US home sales in July rose above expectations in July, with a strong labor market and the effects of lower mortgage rates boosting the struggling housing market.
- The National Association of Realtors stated that existing home sales rose 2.5% in July to a rate of 5.42 million units vs. 5.39 million expected.
- The pace of sales in June was revised slightly higher from the initially reported 5.27 million units.
- Rate cuts may be having a positive impact on the economy, and this will inform policymakers of upcoming decisions before the end of year.
Existing home sales account for 90% of all home sales, and last month’s increase saw the first instance of an annual increase in 17 months. The central bank’s rate hike campaign caused the housing market to slide last year and throughout much of 2019.
The Fed then cut rates for the first time in over ten years, faced with a slowing global economy, a punitive trade war, and tame inflation pressure, all of which raises the risk of recession. The rate cuts came despite the lowest employment rate in nearly 50 years – the US Labor Department reported on Wednesday that the overall level of employment was actually 0.3% lower in March than previously estimated, a difference of 501,000 jobs.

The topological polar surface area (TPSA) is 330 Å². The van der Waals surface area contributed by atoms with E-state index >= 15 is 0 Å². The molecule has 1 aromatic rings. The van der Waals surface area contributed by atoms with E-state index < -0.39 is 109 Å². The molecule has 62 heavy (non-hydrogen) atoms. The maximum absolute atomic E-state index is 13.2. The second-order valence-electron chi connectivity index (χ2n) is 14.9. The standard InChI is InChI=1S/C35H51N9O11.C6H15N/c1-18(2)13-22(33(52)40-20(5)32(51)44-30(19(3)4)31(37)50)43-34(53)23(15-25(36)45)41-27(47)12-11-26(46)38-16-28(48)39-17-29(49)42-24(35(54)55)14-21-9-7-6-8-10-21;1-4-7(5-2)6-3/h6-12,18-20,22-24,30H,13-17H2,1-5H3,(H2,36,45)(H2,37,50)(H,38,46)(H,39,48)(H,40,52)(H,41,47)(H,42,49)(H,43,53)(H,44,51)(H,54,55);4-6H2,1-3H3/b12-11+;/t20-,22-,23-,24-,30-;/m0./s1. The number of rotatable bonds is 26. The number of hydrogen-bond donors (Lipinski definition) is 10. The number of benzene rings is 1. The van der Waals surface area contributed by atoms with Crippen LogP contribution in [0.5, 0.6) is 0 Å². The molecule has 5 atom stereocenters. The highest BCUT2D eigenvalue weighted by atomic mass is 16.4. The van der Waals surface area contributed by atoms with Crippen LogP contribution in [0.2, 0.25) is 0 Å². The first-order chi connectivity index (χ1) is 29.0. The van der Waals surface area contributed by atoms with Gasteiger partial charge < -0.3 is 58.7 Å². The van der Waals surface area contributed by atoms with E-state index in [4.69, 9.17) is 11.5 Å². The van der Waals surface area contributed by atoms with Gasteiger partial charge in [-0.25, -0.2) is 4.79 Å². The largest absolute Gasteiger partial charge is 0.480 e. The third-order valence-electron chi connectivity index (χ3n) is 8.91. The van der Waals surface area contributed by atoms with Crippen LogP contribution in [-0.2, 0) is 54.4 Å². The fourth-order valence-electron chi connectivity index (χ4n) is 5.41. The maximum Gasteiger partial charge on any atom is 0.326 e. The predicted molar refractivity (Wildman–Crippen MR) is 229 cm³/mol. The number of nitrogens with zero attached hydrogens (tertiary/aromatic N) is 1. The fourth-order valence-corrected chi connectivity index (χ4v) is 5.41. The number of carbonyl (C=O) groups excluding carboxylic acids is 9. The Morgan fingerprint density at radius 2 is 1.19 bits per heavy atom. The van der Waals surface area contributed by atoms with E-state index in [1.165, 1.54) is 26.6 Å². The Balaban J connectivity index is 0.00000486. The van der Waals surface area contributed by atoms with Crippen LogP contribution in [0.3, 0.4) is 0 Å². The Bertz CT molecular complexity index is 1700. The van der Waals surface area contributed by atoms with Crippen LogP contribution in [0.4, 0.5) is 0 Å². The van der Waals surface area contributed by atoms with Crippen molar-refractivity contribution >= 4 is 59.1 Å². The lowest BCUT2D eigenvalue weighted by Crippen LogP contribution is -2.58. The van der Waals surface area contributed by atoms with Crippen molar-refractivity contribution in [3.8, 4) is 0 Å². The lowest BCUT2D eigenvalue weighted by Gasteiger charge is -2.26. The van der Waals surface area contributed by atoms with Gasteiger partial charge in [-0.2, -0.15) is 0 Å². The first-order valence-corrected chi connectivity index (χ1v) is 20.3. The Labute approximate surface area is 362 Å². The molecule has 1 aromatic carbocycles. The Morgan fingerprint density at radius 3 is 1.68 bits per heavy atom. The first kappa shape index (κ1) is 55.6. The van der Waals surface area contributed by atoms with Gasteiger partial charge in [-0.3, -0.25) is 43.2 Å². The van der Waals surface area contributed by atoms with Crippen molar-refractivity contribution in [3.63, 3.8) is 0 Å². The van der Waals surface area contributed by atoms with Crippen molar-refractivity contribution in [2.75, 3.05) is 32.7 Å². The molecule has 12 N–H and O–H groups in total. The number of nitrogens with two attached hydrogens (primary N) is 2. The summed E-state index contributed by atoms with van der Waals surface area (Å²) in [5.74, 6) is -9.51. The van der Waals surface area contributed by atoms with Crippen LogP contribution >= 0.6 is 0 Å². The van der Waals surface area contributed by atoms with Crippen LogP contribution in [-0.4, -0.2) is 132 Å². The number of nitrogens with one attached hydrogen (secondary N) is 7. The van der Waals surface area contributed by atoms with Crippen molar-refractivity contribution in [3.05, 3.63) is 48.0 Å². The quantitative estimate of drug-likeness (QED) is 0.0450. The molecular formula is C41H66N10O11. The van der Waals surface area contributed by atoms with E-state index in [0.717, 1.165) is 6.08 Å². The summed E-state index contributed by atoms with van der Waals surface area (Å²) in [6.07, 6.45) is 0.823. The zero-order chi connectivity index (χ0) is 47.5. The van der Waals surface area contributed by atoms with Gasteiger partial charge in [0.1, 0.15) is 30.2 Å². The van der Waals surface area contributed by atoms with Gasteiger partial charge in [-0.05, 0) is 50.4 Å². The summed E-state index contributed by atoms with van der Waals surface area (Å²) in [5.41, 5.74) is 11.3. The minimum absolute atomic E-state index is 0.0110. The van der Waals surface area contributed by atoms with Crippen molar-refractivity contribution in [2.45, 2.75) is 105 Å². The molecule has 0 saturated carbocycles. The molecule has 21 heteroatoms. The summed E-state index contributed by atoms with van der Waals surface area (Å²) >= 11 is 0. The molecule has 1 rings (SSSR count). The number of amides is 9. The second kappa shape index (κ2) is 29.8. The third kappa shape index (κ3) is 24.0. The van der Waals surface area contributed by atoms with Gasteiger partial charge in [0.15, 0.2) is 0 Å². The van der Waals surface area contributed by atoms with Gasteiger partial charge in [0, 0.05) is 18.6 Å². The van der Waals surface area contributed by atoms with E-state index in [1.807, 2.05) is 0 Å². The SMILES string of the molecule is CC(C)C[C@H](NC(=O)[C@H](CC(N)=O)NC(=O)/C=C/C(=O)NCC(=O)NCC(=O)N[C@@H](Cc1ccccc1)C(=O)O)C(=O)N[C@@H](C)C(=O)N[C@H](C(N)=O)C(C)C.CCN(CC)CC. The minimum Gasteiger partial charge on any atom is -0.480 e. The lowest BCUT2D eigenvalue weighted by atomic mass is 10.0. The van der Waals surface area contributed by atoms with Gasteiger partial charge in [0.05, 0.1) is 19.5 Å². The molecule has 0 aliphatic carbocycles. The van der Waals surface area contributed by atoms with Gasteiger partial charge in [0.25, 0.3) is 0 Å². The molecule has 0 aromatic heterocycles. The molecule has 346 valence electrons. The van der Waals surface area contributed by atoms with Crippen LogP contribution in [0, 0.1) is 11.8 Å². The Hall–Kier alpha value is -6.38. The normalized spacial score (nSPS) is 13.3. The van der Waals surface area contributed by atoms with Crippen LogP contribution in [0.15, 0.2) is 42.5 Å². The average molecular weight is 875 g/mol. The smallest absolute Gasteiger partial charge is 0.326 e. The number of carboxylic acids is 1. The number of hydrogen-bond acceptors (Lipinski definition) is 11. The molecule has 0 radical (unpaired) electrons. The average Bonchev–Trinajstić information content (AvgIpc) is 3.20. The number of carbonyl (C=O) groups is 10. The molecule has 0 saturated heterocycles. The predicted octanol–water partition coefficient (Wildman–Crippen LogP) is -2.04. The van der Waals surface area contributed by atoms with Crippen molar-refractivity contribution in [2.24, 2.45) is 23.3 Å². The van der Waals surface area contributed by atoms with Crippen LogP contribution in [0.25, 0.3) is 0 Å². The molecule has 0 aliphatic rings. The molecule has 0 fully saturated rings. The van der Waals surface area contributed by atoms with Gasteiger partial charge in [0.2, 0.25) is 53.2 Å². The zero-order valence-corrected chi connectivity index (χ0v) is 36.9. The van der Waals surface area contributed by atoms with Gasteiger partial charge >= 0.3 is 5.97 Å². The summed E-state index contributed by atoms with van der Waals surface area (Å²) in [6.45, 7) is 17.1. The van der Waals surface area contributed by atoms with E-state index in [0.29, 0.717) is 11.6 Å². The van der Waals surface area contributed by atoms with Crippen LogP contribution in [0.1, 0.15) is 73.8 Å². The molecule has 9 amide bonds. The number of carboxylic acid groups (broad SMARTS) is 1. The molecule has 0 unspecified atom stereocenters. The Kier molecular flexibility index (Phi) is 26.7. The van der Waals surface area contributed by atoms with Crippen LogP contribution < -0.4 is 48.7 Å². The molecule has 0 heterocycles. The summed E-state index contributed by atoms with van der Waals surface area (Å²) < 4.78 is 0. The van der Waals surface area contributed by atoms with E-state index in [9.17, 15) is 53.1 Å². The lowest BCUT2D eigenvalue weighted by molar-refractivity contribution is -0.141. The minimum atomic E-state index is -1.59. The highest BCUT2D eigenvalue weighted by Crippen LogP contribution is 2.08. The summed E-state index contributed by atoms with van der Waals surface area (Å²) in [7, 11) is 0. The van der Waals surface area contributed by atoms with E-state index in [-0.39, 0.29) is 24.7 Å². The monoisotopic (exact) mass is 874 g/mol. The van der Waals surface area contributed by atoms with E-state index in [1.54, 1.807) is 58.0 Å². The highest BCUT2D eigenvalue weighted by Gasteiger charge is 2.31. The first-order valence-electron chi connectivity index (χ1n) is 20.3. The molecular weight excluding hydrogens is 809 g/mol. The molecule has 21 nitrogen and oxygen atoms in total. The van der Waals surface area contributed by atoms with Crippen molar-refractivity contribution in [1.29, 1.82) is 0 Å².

Existing home sales rose in all regions but the Northeast. The 30-year fixed mortgage rate dropped to an average of 3.77% in July from the peak of 4.94% in November. July saw 1.89 million previously owned homes on the market, down 200,000 from June and down 1.6% from last year.
The median house price rose 4.3% annually to 280,800 in July. At July’s sales pace, it would take 4.2 months to exhaust the inventory of homes on the market, down from 4.4 months the month prior. A six-to-seven month supply is considered ideal for balancing supply and demand.
— NAR Research (@NAR_Research) August 21, 2019
"Falling mortgage rates are improving housing affordability and nudging buyers into the market," said NAR Chief Economist Lawrence Yun.
However, he said, "The shortage of lower-priced homes have markedly pushed up home prices."
Analysts at RDQ Economics predict a stronger housing market throughout the second half of the year.
"The decline in mortgage rates appears to have arrested the decline in existing home sales and now appears to be fueling a moderate recovery in housing activity," RDQ said in a note.
"Price gains continue to run well-ahead of inflation and the supply of homes for sale remains tight."
Gold faced some selling pressure today, but remains above $1,500/oz after dipping below support earlier in the session. Spot gold last traded at $1,503.64/oz, down -0.06% on the day with a high of $1,507.95/oz and a low of $1,496.80/oz.